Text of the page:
It is important that committees get good financial reports, and even more important that the committee members read and understand them. [more…]
How exactly a committee report should look like depends a lot on the organisation and what they are trying to do. But there are some minimums:
- Financial Activity report: this shows the income and expenditure over a given period.
- Financial Position report: this shows where the organisation stands at a certain date. The minimum this should contain accurately is:
- Combined bank balances
- Unexpended grants (as a liability), if applicable
- GST receivable or payable, if significant.
- Comparative figures: There needs to be a column with the figures from the same period a year before for activity, and the figures on the same date a year ago for position. If there is a budget, the comparative can be the budget figures for this period for the activity statement.
Organisations using accounting software, such as Xero or MYOB, don’t always have the skills to keep the figures in the Balance Sheet up to date. That’s fine – in that case, instead of printing the Balance Sheet out anyway, it is better to have a manual report instead, just containing the three items above. They give an important at-a-glance oversight over the key indicators.
For decision-making, committees rarely need super-accurate accrual-based figures. Nor do they generally need to know how exactly each cent was spent. But they need to know roughly where they stand, and how they’ve been doing lately, to be able to judge whether things are going in the direction they want them to.
Good Monthly Reports
The main reason for bookkeeping and accounting is not to keep Charities Services, the membership or the taxman or –woman happy. It is for you to know where you stand and how you’re going.
How important regular financial reports are depends on the size of your regular outgoings. If you are renting premises, employing people, or have other significant ongoing commitments, you’re heading for the fiscal abyss if you don’t have regular meaningful financial reports. Some grantmakers, such as Lottery and COGS, have it as a part of their grant acceptance conditions that you do so.
The second part of financial reporting is that the people using those reports understand them. That is partly a training issue, but also one that can be addressed by the reports’ format.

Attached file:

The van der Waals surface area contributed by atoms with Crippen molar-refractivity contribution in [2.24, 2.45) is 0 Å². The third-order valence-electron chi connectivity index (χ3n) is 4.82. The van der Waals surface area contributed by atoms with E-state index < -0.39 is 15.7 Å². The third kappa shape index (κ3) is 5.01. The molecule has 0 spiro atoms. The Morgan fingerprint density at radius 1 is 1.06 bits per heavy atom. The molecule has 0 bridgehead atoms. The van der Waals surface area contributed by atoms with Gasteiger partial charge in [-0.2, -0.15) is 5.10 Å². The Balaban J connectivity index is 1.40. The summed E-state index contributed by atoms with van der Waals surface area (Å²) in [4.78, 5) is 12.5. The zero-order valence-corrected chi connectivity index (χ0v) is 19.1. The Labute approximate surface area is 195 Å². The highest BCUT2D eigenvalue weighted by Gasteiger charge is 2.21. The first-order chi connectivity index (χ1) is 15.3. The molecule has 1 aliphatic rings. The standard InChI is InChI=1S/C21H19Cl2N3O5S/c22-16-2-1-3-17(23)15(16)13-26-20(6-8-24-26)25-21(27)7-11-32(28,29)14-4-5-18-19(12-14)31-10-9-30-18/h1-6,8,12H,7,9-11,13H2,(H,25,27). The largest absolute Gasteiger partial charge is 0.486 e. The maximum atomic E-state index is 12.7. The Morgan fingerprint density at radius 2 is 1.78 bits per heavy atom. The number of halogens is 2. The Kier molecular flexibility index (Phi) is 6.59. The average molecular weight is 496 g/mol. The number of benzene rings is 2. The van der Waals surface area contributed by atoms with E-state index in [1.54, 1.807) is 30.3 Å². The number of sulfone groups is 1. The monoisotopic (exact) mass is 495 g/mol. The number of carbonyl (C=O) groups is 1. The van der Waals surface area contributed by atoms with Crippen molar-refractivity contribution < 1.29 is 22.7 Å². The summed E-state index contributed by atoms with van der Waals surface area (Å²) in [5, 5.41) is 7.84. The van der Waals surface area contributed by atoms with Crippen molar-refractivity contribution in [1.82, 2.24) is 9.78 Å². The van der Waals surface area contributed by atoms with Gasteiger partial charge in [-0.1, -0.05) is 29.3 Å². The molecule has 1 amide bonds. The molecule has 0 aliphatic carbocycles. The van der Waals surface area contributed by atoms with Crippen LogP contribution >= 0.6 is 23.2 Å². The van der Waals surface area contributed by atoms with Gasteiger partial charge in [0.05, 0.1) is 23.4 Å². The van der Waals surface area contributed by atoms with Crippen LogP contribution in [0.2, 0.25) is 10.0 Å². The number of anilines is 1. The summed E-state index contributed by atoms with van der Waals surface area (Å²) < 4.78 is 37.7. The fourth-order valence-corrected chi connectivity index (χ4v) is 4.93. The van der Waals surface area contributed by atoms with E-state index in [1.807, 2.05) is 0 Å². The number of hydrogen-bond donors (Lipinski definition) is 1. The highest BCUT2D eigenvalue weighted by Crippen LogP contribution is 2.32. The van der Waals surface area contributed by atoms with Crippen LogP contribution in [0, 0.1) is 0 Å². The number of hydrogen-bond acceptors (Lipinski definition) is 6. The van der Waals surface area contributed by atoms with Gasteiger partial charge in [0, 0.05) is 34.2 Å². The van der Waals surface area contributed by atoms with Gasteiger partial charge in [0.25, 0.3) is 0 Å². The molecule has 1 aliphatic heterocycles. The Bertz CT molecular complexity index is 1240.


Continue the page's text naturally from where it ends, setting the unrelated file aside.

It is absolutely heartbreaking to see an organisation wind up, not because their mission is not valid, or because it is not needed, but because they did not understand their financial position and became insolvent. In most of these cases, employees will be left out of pocket, and will not be paid what they are owed and have worked for.
Financial reports to committee or Board meetings always need to have at least two components. Both these components need to have sensible comparative figures:
- Report about your financial position.
This needs to give a good overview of your key assets (bank accounts, investments, accounts receivable (if any)) and liabilities (grant money still to be spent, significant accounts payable, GST) at a certain date. The comparison date should be either the end of the previous financial year, or the same date a year ago, to establish whether your financial position has improved or deteriorated.
Many organisations just print out the Balance Sheet from their accounting software, but that is rarely accurate, because bookkeepers often pay no attention to it. Unless you’re reasonably sure that your Balance Sheet is reliable in the key aspects, you should create a manual statement that simply lists your key assets and liabilities. There are also many organisation that don’t report their financial position on a regular basis at all.
- Report about your financial activities.
This is the report about money that you received and paid during a period. For small or medium-sized not-for-profits it makes little sense to report on a single month and compare it to the previous one. You get a better idea about how things are going by aggregating the last 3 or 6 months, and compare this with the same period of the previous year. This is because most not-for-profits do not generate continuous income but have cycles: they may apply to certain funders at certain times of the year, operate during school term time, have membership fees all come in only during a month or two, or something similar. Comparing with the same period of the previous year gives a sense of whether you are doing things better or worse than you have in the past, at least in financial terms.
It also generally makes more sense to use a cash-based report, which also shows capital expenditure (purchase of fixed assets). ‘Profit & Loss’ reports from accounting software are not cash-based, and they are highly susceptible to entry errors, such as wrong dates on invoices, or erroneous invoices. However, if a large part of your organisation’s income comes from fees or sales, an accrual-based Profit & Loss statement should be added as a third report. As with the other one, it should be aggregated for 3-6 months, and compared to the same period of the previous year.
CCA does offer board training aimed at financial literacy, i.e. understanding your own financial position. In most cases this is free. Get in touch!